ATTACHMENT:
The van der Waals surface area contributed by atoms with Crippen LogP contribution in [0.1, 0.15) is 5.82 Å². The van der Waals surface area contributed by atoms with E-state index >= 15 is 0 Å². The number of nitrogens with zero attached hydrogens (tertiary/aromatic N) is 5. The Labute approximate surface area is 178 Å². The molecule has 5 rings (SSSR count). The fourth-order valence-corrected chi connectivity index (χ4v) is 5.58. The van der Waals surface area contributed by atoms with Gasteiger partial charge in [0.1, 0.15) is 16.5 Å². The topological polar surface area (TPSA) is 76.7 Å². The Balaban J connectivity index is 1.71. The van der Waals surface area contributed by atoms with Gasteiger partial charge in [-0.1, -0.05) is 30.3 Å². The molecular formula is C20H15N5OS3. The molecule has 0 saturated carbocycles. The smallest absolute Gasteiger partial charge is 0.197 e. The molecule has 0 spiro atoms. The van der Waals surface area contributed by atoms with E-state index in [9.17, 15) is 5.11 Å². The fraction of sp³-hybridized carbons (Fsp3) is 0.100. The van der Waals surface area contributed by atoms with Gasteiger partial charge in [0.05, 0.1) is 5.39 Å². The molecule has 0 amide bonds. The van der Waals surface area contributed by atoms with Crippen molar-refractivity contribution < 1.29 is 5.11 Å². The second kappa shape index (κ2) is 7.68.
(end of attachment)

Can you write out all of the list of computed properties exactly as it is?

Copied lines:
The van der Waals surface area contributed by atoms with Crippen LogP contribution in [0.1, 0.15) is 5.82 Å². The van der Waals surface area contributed by atoms with E-state index >= 15 is 0 Å². The number of nitrogens with zero attached hydrogens (tertiary/aromatic N) is 5. The Labute approximate surface area is 178 Å². The molecule has 5 rings (SSSR count). The fourth-order valence-corrected chi connectivity index (χ4v) is 5.58. The van der Waals surface area contributed by atoms with Gasteiger partial charge in [0.1, 0.15) is 16.5 Å². The topological polar surface area (TPSA) is 76.7 Å². The Balaban J connectivity index is 1.71. The van der Waals surface area contributed by atoms with Gasteiger partial charge in [-0.1, -0.05) is 30.3 Å². The molecular formula is C20H15N5OS3. The molecule has 0 saturated carbocycles. The smallest absolute Gasteiger partial charge is 0.197 e. The molecule has 0 spiro atoms. The van der Waals surface area contributed by atoms with E-state index in [9.17, 15) is 5.11 Å². The fraction of sp³-hybridized carbons (Fsp3) is 0.100. The van der Waals surface area contributed by atoms with Gasteiger partial charge in [0.05, 0.1) is 5.39 Å². The molecule has 0 amide bonds. The van der Waals surface area contributed by atoms with Crippen molar-refractivity contribution < 1.29 is 5.11 Å². The second kappa shape index (κ2) is 7.68.